For any regression model first indicator of generalizability is the adjusted (R^{2}) value, which is adjusted for the number of variables included in the regression equation. This is used to estimate the expected shrinkage in (R^{2}) that would not generalize to the variable because our solution is over-fitted to the data set by including too many independent variables. If the adjusted (R^{2}) value is much lower than the (R^{2}) value, it is an indication that our regression equation may be over-fitted to the sample, and of limited generalizability.

The R^{2} method is a useful linear regression tool for exploratory model building as it assists in finding subsets of independent variables that best predict a dependent variable in a given sample (SAS Institute, Inc., 1994). This algorithm examines all of the possible combinations of the independent variables and ranks them according to decreasing order of R^{2} (fraction of the variance explained by the regression) magnitude for the given sample. Using this output of ranked R^{2}, the best combination of independent variables was selected for further testing for inclusion in the final regression equations. The type of regression equation that is most suitable to describe the relation depends naturally on the variables considered and with respect to hydrology on the physics of the processes driving the variables. Furthermore, it also depends on the range of the data one is interested in.

b) Development of Regression Models

(i) Multiple Regression model for 8 Cross-Sections: For development of the regression model, the complete data set of all cross-section were analyzed separately. Three cross-sections from both ends of the bend and two cross-sections from center location have been selected for model development (as shown in Figure 3). Selected cross-section gives a complete picture of the Varanasi bend of River Ganga. For calibration of the regression model complete 55 data (about 65% of total) and remaining 31 data (about 35% of total) are used for the validation of the model. As shown in the Table 3 the value of R^{2} is 0.8674 of the calibrated model which shown a strong correlation between discharge, depth and velocity data of the complete data set.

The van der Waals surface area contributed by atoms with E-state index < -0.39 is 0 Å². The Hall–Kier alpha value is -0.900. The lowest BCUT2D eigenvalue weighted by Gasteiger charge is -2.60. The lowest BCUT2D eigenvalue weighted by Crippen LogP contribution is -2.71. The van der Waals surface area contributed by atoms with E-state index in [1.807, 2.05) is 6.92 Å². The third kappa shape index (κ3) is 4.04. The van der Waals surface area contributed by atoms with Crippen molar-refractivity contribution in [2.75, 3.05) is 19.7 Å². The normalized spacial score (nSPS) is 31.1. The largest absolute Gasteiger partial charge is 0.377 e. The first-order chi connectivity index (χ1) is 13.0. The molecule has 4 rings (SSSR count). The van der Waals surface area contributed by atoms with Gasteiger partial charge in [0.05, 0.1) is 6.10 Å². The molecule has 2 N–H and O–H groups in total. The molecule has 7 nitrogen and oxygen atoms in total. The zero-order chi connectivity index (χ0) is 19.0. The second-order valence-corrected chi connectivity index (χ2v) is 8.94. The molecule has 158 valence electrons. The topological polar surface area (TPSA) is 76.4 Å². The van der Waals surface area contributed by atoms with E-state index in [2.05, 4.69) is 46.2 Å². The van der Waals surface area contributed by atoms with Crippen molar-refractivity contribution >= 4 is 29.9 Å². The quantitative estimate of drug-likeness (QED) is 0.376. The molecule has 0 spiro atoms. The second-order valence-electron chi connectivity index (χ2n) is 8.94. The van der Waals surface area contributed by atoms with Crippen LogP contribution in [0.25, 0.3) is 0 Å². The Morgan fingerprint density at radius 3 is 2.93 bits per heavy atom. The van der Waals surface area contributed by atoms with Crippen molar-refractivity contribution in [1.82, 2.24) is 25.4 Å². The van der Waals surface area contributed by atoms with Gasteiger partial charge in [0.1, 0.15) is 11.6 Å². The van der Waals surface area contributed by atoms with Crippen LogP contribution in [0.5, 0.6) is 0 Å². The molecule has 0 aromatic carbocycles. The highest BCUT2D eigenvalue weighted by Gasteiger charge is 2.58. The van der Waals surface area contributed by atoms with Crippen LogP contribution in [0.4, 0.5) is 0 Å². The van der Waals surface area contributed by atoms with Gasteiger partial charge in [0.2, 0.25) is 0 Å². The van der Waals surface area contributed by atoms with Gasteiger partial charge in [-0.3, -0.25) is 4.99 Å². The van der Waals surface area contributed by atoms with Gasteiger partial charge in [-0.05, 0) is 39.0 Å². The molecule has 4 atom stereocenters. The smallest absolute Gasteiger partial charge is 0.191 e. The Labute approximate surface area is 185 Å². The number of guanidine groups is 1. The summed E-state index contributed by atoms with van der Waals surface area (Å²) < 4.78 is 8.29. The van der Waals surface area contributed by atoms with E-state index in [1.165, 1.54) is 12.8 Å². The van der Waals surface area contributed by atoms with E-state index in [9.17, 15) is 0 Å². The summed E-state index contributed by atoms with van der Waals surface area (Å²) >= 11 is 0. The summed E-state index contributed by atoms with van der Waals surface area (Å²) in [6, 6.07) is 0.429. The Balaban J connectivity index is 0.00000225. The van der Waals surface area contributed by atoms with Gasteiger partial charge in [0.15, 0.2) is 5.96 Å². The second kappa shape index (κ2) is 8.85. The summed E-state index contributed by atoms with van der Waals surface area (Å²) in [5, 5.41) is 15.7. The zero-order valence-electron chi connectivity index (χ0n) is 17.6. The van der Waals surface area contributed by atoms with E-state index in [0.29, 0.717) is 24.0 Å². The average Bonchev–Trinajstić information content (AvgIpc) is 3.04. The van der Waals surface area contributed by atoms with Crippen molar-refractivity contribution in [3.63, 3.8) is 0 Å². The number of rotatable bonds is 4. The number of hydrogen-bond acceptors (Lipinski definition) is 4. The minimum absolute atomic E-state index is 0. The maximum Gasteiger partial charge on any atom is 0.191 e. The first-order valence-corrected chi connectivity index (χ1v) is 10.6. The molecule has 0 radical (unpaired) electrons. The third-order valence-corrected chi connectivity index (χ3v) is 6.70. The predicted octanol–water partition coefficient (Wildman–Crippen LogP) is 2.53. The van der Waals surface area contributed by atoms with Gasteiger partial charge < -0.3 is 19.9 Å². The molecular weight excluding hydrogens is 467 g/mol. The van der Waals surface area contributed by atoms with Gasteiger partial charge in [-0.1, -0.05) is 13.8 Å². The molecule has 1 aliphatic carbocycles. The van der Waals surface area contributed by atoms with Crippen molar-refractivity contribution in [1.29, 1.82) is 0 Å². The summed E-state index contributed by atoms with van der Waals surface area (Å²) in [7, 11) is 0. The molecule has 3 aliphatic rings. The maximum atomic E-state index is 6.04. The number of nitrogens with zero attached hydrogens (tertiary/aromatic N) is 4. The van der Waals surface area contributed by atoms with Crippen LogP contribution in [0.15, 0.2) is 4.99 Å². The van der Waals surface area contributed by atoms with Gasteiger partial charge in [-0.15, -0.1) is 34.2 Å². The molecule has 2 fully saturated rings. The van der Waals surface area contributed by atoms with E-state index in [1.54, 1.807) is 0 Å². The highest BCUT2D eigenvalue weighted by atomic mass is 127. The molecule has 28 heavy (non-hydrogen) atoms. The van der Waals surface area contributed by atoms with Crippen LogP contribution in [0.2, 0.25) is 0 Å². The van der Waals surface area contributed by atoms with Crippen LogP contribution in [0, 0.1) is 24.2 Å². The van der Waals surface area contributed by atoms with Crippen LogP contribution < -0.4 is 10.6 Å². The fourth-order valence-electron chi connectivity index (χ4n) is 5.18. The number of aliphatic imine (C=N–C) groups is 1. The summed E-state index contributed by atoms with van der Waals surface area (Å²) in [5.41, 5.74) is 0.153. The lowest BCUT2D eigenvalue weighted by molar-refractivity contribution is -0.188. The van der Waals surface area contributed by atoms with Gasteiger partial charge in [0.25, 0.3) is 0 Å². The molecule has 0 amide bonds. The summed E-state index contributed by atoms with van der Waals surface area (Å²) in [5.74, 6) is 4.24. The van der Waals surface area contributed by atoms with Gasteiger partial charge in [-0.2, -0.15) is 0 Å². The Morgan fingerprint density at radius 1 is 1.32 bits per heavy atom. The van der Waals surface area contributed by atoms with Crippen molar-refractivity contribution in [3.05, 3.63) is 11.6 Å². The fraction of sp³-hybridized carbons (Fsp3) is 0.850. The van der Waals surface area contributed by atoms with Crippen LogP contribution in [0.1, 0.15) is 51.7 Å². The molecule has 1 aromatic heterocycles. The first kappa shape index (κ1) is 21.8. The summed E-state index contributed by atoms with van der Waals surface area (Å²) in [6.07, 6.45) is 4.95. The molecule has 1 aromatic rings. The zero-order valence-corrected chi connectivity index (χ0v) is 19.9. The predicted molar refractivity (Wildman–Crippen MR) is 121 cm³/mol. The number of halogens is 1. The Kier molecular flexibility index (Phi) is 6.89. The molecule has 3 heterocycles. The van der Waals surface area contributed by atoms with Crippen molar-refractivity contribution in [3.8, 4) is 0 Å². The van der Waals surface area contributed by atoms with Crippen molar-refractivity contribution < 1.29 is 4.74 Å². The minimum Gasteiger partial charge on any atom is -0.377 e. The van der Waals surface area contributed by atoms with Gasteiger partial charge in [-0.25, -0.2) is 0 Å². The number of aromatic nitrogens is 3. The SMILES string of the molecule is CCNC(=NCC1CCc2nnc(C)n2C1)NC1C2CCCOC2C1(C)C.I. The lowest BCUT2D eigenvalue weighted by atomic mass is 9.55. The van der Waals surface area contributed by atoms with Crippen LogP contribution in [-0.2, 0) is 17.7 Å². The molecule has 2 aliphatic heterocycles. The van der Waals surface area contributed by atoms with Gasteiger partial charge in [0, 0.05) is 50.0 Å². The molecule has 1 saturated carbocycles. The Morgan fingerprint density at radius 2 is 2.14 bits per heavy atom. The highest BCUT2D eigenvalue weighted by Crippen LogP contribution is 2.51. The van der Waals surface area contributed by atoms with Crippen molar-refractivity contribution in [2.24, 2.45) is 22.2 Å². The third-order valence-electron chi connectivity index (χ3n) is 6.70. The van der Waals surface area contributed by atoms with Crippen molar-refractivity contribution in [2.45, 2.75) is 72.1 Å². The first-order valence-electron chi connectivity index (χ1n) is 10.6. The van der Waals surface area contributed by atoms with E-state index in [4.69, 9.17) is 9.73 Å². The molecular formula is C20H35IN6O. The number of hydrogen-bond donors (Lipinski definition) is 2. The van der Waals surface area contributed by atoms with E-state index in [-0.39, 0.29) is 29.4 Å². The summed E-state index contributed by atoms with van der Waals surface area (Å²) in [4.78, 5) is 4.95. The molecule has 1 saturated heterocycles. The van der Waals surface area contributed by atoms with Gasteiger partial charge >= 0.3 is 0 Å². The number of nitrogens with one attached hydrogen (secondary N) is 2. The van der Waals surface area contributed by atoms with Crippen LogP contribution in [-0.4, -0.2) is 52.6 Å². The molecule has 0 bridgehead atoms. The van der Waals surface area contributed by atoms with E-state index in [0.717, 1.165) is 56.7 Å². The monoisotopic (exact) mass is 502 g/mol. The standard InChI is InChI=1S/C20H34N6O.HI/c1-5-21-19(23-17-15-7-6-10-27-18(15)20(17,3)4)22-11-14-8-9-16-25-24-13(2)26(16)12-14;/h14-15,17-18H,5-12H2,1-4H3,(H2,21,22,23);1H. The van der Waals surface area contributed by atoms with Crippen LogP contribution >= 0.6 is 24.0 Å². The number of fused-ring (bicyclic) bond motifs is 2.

Thus developed discharge equation from regression analysis is Q = Y_{o} + a × V + b × D, where Q is Discharge V is Velocity and D is depth, Y_{o}, a and b are constants which has to determined by regression analysis.

(ii) Partial regression model: For analyzing the fact that whether the discharge is more dependent on which parameter, depth or velocity, a partial regression model has been studied by keeping depth and velocity constant. For the modeling purpose (keeping depth constant) the data had shorted in a manner that the depth ranging in

Table 2. Cross-sectional data analysis.

C-S: cross-section; R: Correlation constant; R^{2}: square of the correlation constant; Adj R^{2}: adjusted value of R^{2}, Y_{o}, a and b are the intercept constants; SEE: Standard error of estimate, t: test value for each constants; p: test value for each constants and Std Error: standard error for each constants.

Figure 3. Bifurcation of cross-sections at Varanasi Bend of River Ganga.